Among the current crop of jazzmen at the new Blue Note, Jason Moran just might be the most ambitious. At a time when it seems that much of the current crop of new releases will have limited shelf lives at best, Moran’s music strikes a more profound chord. At present, a shining star in Greg Osby’s current ensemble, Moran has released his own highly rewarding series of dates for Blue Note, with Black Stars arguably being his most audacious set to date.
There are certain guideposts that will be unmistakable to the trained ear, although this in no way should suggest that Moran is simply aping past styles. Andrew Hill and Jaki Byard are acknowledged influences, a point made further evident by the inclusion of a solo rendition of Byard’s “Out Front” and by having Sam Rivers in the role of lead horn. The wood flute on “Summit” might also suggest the kind of pan-ethnic experiments that Yusef Lateef led for Impulse back in the ‘60s. The Hill connection comes via Moran’s use of dark harmonies and edgy melodies as heard in “Gangsterism on a River” and a fluid sense of time made so apparent on “Draw the Light Out.”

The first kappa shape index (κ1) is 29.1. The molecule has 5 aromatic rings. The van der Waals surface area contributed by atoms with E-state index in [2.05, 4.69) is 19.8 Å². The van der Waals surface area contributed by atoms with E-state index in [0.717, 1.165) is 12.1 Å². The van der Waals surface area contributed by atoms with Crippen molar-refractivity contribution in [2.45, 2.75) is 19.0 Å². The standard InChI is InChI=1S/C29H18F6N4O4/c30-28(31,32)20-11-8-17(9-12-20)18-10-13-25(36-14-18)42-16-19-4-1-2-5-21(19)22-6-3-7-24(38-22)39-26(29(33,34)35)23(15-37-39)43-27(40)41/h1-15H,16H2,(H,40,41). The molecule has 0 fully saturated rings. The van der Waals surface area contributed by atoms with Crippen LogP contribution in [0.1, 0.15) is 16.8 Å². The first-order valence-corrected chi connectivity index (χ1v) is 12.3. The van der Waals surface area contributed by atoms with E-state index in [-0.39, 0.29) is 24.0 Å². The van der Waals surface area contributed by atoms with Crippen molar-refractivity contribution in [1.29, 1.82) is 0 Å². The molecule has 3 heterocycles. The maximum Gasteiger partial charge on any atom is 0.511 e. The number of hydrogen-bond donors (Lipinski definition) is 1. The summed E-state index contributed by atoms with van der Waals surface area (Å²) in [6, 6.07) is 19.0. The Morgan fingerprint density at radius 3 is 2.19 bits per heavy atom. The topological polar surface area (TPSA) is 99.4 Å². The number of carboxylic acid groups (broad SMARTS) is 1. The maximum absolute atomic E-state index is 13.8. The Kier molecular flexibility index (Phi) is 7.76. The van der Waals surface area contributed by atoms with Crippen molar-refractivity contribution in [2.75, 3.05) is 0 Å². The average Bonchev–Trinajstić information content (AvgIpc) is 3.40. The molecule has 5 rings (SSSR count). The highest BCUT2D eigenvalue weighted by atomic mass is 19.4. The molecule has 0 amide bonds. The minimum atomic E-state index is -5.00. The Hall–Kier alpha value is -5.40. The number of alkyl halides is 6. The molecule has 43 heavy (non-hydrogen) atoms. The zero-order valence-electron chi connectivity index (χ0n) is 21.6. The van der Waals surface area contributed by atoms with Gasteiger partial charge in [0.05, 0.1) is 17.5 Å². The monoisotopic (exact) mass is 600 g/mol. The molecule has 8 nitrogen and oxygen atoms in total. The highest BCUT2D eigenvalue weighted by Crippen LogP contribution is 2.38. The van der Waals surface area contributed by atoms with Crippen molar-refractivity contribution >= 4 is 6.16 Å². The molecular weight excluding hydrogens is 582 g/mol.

In addition to Moran’s strong writing, major kudos to his standby rhythm section of bassist Tarus Mateen and drummer Nasheet Waits. Joe Marciano’s sound production is equally sturdy and luminescent. All in all, this sleeper may just turn out to be one of the strongest Blue Note releases to make the scene in quite some time.
Track Listing: Foot Under Foot, Kinda Dukish, Gangsterism On A River, Earth Song, Summit, Say Peace, Draw The Light Out, Out Front, The Sun at Midnight, Skitter In, Sound it Out
Personnel: Jason Moran (piano), Tarus Mateen (bass), Nasheet Waits (drums), Sam Rivers (tenor saxophone, soprano saxophone, flute, and piano)
I love jazz because it's sophisticated, international, atmospheric yet free, cool and warm.
I was first exposed to jazz through the sultry voice and flawless swing of my mother.
I met Mark Murphy, David Linx, Kurt Elling, and Youn Sun Nah.
The best show I ever attended was Youn Sun Nah in Paris.
The first jazz record I bought was Native Dancer by Wayne Shorter and Milton Nascimento
My advice to new listeners: open your mind and your ears, forget about structure, feel the textures.
Go see live music and keep buying CDs!